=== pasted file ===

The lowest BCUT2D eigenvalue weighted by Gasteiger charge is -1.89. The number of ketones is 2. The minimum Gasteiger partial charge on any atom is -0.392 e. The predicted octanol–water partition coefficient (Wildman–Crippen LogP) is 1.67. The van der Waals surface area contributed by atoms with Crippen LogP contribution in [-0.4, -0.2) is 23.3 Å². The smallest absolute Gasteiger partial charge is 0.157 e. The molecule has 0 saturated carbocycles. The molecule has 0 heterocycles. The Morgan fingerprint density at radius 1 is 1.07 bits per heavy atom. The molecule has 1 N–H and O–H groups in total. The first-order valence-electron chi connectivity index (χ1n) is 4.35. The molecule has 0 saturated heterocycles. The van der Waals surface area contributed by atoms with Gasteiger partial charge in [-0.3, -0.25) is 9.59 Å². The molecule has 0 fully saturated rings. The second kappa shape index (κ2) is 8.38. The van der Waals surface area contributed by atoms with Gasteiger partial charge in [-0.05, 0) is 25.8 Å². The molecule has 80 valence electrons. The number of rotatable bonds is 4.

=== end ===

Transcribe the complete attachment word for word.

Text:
The lowest BCUT2D eigenvalue weighted by Gasteiger charge is -1.89. The number of ketones is 2. The minimum Gasteiger partial charge on any atom is -0.392 e. The predicted octanol–water partition coefficient (Wildman–Crippen LogP) is 1.67. The van der Waals surface area contributed by atoms with Crippen LogP contribution in [-0.4, -0.2) is 23.3 Å². The smallest absolute Gasteiger partial charge is 0.157 e. The molecule has 0 saturated carbocycles. The molecule has 0 heterocycles. The Morgan fingerprint density at radius 1 is 1.07 bits per heavy atom. The molecule has 1 N–H and O–H groups in total. The first-order valence-electron chi connectivity index (χ1n) is 4.35. The molecule has 0 saturated heterocycles. The van der Waals surface area contributed by atoms with Gasteiger partial charge in [-0.3, -0.25) is 9.59 Å². The molecule has 0 fully saturated rings. The second kappa shape index (κ2) is 8.38. The van der Waals surface area contributed by atoms with Gasteiger partial charge in [-0.05, 0) is 25.8 Å². The molecule has 80 valence electrons. The number of rotatable bonds is 4.